4. Wednesday I had an interview in a neighborhood a bit north of downtown Cairo at a language school. Honestly, it came off as super sketchy. But they were so desperate! They want me to help create a curriculum and materials – which if they were paying a good salary, I would. But they’re asking for long hours, a lower salary than nursery number 2, and I will tell them no (I’m calling everyone this Monday to let them know my decision). They even called me multiple times later Wednesday to tell me they’ve upped the salary – won’t convince me.
There you go. Regardless of what job I take, I’ll have to pick up some private tutoring to supplement my salary (which is totally in cash by the way. Fun times!)
After my last interview Wednesday I caught the metro to the Opera at the southern tip of Zamalek and walked north to the neighborhood where the shopping is. The last time I did that walk was on one of my last days in Cairo almost two years ago, in the middle of a revolution. The streets were silent then. Not so now. Strange duality in my memories. I completed some errands (finally got a webcam!) and did a lot of things in Arabic, which was great.
Oh! And sometime this past week I went to the Netherlands-Flemish Institute and saw an old Egyptian film with Omar Sherif. Melodramatic, horrible acting – it was a hoot.
Thursday I got up early and headed to Heliopolis again, to meet up with Debbie and her sister Bonnie, two older American women who have lived in Cairo for 15 and 20 years, respectively. I was with them to work on getting my visa renewed (something I’ll have to do every 3 months here). Usually you get this done at the Mugamma, a bureaucratic beast of a building in Midan Tahrir. But you can also get it done in Heliopolis – if you live there (or have someone’s address, thanks Debbie). I have to go back this Wednesday to pick up my visa.
Friday I got up early and cleaned the falala out of the kitchen. It’s still not totally clean, and probably never will be, but I feel better. I’m tackling the bathroom next. Later, Melissa and I met up in Tahrir, where a big protest was going on (or as my cab driver said, “There are the problems there, miss.”) but it was fine. We went and got some food, then headed over to Darb 1718 (where I went to that film festival) for a concert. The opening act was an Egyptian singer named Abo who sung about the revolution and things, all in the Arabic. It was wonderful. Then the main act, Romano Bebop, a Czech gypsy band, played.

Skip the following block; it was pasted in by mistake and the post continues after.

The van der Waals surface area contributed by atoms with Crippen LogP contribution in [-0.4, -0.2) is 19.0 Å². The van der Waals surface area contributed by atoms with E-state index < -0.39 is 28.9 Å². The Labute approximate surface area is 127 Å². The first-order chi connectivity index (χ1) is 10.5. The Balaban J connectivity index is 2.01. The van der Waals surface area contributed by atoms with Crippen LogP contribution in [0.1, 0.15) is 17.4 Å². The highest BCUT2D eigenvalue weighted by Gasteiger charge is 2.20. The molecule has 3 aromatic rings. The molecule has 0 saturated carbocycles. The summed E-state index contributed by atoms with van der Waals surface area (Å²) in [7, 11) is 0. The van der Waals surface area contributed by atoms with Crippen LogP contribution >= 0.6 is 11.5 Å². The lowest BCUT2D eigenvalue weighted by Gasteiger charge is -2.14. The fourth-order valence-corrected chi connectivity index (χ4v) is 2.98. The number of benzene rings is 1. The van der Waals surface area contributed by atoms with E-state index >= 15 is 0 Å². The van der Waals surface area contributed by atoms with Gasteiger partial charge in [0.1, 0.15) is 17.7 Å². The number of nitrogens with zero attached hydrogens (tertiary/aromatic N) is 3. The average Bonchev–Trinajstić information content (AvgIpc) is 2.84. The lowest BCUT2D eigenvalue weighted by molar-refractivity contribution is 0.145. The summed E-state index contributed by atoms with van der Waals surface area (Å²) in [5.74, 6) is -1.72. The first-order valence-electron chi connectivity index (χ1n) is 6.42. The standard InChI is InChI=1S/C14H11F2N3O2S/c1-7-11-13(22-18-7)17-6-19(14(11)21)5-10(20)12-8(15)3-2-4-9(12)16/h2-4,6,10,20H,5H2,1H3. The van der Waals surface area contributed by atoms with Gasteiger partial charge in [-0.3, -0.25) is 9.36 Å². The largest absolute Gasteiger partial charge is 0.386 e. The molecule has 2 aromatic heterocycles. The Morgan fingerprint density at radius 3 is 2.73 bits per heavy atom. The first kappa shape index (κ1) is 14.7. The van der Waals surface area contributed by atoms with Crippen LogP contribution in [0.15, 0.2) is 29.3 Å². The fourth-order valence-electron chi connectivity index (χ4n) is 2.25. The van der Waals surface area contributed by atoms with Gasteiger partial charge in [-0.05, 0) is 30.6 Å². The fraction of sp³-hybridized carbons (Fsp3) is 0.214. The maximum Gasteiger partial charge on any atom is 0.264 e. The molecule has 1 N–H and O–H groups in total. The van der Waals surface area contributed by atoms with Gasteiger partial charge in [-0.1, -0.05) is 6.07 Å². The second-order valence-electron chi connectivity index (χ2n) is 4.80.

As Melissa pointed out, we’ve found the Mecca for hipsters in Cairo – and they brought their expat friends. Luckily, we were in our hipster disguises:
(Melissa wearing the ubiquitous plaid and I with a super ironic cat scarf)
We blended right in. But then I convinced Melissa to buck the system (that’s right hipsters, you’ve got a system): we needed to DANCE.
Some French Gypsy Jazz
With music like that, you are MEANT to dance and no one was. So I pulled Melissa to the side and we started dancing. And eventually, EVENTUALLY, other people started dancing too. I love to dance, and when music is playing that you’re meant to dance to, I have to get up and do something! So, sorry hipsters, but I’m too cool to be cool like you. I don’t need to dance ironically, I just need to dance.
After the concert was over, Melissa and I caught the metro and started to have some fun, doing fist bumps and acting all thug. The women on the car thought it was hilarious.
Melissa had been talking about how living here makes you shy – you are so conscious of how everyone looks at you, how you dress, what you do, what you say. Life here makes you so aware of others around you. For the two of us, who normally show no fear (and by moving here we’ve sort of proved that), we feel stymied to certain extent. But I’m glad last night we could be quirky and goofy, even if just small amounts.
And that about does it for the week.
Oh, this morning I made pancakes. I don’t have any measuring cups (or really any baking type items) so I had to eyeball everything. The pancakes turned out great. VICTORY!